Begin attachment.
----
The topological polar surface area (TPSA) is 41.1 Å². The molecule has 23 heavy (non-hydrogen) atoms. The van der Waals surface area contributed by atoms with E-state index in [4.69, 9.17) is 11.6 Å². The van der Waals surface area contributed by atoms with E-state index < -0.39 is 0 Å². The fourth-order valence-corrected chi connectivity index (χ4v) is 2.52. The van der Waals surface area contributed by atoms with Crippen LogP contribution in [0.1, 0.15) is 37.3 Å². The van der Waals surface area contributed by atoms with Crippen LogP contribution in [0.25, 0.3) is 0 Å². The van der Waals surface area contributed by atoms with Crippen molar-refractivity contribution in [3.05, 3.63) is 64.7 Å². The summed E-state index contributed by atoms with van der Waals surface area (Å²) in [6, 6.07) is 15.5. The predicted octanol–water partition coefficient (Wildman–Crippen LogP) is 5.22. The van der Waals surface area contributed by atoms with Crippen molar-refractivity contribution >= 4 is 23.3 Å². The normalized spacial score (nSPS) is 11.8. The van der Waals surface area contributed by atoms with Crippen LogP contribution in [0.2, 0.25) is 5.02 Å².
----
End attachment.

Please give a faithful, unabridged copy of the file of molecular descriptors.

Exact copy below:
The topological polar surface area (TPSA) is 41.1 Å². The molecule has 23 heavy (non-hydrogen) atoms. The van der Waals surface area contributed by atoms with E-state index in [4.69, 9.17) is 11.6 Å². The van der Waals surface area contributed by atoms with E-state index < -0.39 is 0 Å². The fourth-order valence-corrected chi connectivity index (χ4v) is 2.52. The van der Waals surface area contributed by atoms with Crippen LogP contribution in [0.1, 0.15) is 37.3 Å². The van der Waals surface area contributed by atoms with Crippen LogP contribution in [0.25, 0.3) is 0 Å². The van der Waals surface area contributed by atoms with Crippen molar-refractivity contribution in [3.05, 3.63) is 64.7 Å². The summed E-state index contributed by atoms with van der Waals surface area (Å²) in [6, 6.07) is 15.5. The predicted octanol–water partition coefficient (Wildman–Crippen LogP) is 5.22. The van der Waals surface area contributed by atoms with Crippen molar-refractivity contribution >= 4 is 23.3 Å². The normalized spacial score (nSPS) is 11.8. The van der Waals surface area contributed by atoms with Crippen LogP contribution in [0.2, 0.25) is 5.02 Å².